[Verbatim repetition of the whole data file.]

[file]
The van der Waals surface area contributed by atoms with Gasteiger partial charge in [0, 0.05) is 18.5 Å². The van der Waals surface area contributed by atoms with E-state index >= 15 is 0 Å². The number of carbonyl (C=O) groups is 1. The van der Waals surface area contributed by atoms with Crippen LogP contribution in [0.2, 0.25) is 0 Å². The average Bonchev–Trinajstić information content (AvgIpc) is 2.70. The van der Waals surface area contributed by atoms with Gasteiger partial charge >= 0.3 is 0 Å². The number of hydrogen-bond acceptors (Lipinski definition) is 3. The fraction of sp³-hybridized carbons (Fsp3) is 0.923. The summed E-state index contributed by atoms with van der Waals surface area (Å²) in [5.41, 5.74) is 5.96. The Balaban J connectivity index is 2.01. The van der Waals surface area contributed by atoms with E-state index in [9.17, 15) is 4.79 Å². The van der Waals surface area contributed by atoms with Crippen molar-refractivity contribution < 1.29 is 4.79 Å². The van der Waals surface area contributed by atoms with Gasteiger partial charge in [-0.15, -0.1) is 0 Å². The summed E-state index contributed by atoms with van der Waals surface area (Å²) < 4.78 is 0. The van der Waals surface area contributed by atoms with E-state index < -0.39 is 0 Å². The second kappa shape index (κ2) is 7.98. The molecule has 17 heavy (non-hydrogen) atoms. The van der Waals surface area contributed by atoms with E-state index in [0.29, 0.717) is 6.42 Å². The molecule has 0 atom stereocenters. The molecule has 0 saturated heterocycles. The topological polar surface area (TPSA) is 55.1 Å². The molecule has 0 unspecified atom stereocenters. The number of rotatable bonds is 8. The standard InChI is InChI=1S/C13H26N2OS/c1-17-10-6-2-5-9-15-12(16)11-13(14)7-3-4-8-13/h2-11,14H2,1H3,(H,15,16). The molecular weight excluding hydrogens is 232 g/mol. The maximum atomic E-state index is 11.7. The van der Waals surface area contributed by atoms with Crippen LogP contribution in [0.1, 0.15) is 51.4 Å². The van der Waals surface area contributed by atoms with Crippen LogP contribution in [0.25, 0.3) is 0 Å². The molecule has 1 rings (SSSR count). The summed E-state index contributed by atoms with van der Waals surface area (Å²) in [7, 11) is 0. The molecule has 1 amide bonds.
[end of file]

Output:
The van der Waals surface area contributed by atoms with Gasteiger partial charge in [0, 0.05) is 18.5 Å². The van der Waals surface area contributed by atoms with E-state index >= 15 is 0 Å². The number of carbonyl (C=O) groups is 1. The van der Waals surface area contributed by atoms with Crippen LogP contribution in [0.2, 0.25) is 0 Å². The average Bonchev–Trinajstić information content (AvgIpc) is 2.70. The van der Waals surface area contributed by atoms with Gasteiger partial charge >= 0.3 is 0 Å². The number of hydrogen-bond acceptors (Lipinski definition) is 3. The fraction of sp³-hybridized carbons (Fsp3) is 0.923. The summed E-state index contributed by atoms with van der Waals surface area (Å²) in [5.41, 5.74) is 5.96. The Balaban J connectivity index is 2.01. The van der Waals surface area contributed by atoms with E-state index in [9.17, 15) is 4.79 Å². The van der Waals surface area contributed by atoms with Crippen molar-refractivity contribution < 1.29 is 4.79 Å². The van der Waals surface area contributed by atoms with Gasteiger partial charge in [-0.15, -0.1) is 0 Å². The summed E-state index contributed by atoms with van der Waals surface area (Å²) < 4.78 is 0. The van der Waals surface area contributed by atoms with E-state index < -0.39 is 0 Å². The second kappa shape index (κ2) is 7.98. The molecule has 17 heavy (non-hydrogen) atoms. The van der Waals surface area contributed by atoms with E-state index in [0.29, 0.717) is 6.42 Å². The molecule has 0 atom stereocenters. The molecule has 0 saturated heterocycles. The topological polar surface area (TPSA) is 55.1 Å². The molecule has 0 unspecified atom stereocenters. The number of rotatable bonds is 8. The standard InChI is InChI=1S/C13H26N2OS/c1-17-10-6-2-5-9-15-12(16)11-13(14)7-3-4-8-13/h2-11,14H2,1H3,(H,15,16). The molecular weight excluding hydrogens is 232 g/mol. The maximum atomic E-state index is 11.7. The van der Waals surface area contributed by atoms with Crippen LogP contribution in [0.1, 0.15) is 51.4 Å². The van der Waals surface area contributed by atoms with Crippen LogP contribution in [0.25, 0.3) is 0 Å². The molecule has 1 rings (SSSR count). The summed E-state index contributed by atoms with van der Waals surface area (Å²) in [7, 11) is 0. The molecule has 1 amide bonds.